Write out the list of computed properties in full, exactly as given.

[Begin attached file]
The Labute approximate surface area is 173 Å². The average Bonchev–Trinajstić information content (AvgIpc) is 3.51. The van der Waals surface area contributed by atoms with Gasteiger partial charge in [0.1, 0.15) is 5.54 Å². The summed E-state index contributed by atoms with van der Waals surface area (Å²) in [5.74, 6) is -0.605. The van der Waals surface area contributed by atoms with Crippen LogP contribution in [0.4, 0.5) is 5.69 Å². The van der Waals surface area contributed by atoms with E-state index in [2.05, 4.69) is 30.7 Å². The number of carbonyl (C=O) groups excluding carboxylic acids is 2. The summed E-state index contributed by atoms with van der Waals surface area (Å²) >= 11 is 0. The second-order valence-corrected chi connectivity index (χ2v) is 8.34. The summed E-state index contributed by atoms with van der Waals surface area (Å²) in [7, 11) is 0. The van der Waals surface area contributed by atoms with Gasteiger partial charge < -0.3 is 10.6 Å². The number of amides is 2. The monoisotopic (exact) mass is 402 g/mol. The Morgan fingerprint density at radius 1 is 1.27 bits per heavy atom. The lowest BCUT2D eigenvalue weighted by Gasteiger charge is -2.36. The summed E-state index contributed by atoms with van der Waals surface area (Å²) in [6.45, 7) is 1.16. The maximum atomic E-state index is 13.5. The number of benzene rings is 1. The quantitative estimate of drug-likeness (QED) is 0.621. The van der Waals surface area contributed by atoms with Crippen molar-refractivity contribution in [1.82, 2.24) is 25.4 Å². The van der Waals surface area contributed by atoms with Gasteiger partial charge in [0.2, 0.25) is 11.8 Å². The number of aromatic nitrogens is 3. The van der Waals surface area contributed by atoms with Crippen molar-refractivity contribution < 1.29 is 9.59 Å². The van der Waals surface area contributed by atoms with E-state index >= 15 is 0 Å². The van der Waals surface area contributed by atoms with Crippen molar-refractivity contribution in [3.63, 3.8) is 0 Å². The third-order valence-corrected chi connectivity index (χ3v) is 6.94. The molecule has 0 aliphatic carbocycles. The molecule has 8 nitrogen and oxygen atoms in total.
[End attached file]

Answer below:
The Labute approximate surface area is 173 Å². The average Bonchev–Trinajstić information content (AvgIpc) is 3.51. The van der Waals surface area contributed by atoms with Gasteiger partial charge in [0.1, 0.15) is 5.54 Å². The summed E-state index contributed by atoms with van der Waals surface area (Å²) in [5.74, 6) is -0.605. The van der Waals surface area contributed by atoms with Crippen LogP contribution in [0.4, 0.5) is 5.69 Å². The van der Waals surface area contributed by atoms with E-state index in [2.05, 4.69) is 30.7 Å². The number of carbonyl (C=O) groups excluding carboxylic acids is 2. The summed E-state index contributed by atoms with van der Waals surface area (Å²) >= 11 is 0. The second-order valence-corrected chi connectivity index (χ2v) is 8.34. The summed E-state index contributed by atoms with van der Waals surface area (Å²) in [7, 11) is 0. The van der Waals surface area contributed by atoms with Gasteiger partial charge < -0.3 is 10.6 Å². The number of amides is 2. The monoisotopic (exact) mass is 402 g/mol. The Morgan fingerprint density at radius 1 is 1.27 bits per heavy atom. The lowest BCUT2D eigenvalue weighted by Gasteiger charge is -2.36. The summed E-state index contributed by atoms with van der Waals surface area (Å²) in [6.45, 7) is 1.16. The maximum atomic E-state index is 13.5. The number of benzene rings is 1. The quantitative estimate of drug-likeness (QED) is 0.621. The van der Waals surface area contributed by atoms with Crippen molar-refractivity contribution in [1.82, 2.24) is 25.4 Å². The van der Waals surface area contributed by atoms with Gasteiger partial charge in [0.2, 0.25) is 11.8 Å². The number of aromatic nitrogens is 3. The van der Waals surface area contributed by atoms with Crippen molar-refractivity contribution < 1.29 is 9.59 Å². The van der Waals surface area contributed by atoms with E-state index >= 15 is 0 Å². The van der Waals surface area contributed by atoms with Crippen molar-refractivity contribution in [3.63, 3.8) is 0 Å². The third-order valence-corrected chi connectivity index (χ3v) is 6.94. The molecule has 0 aliphatic carbocycles. The molecule has 8 nitrogen and oxygen atoms in total.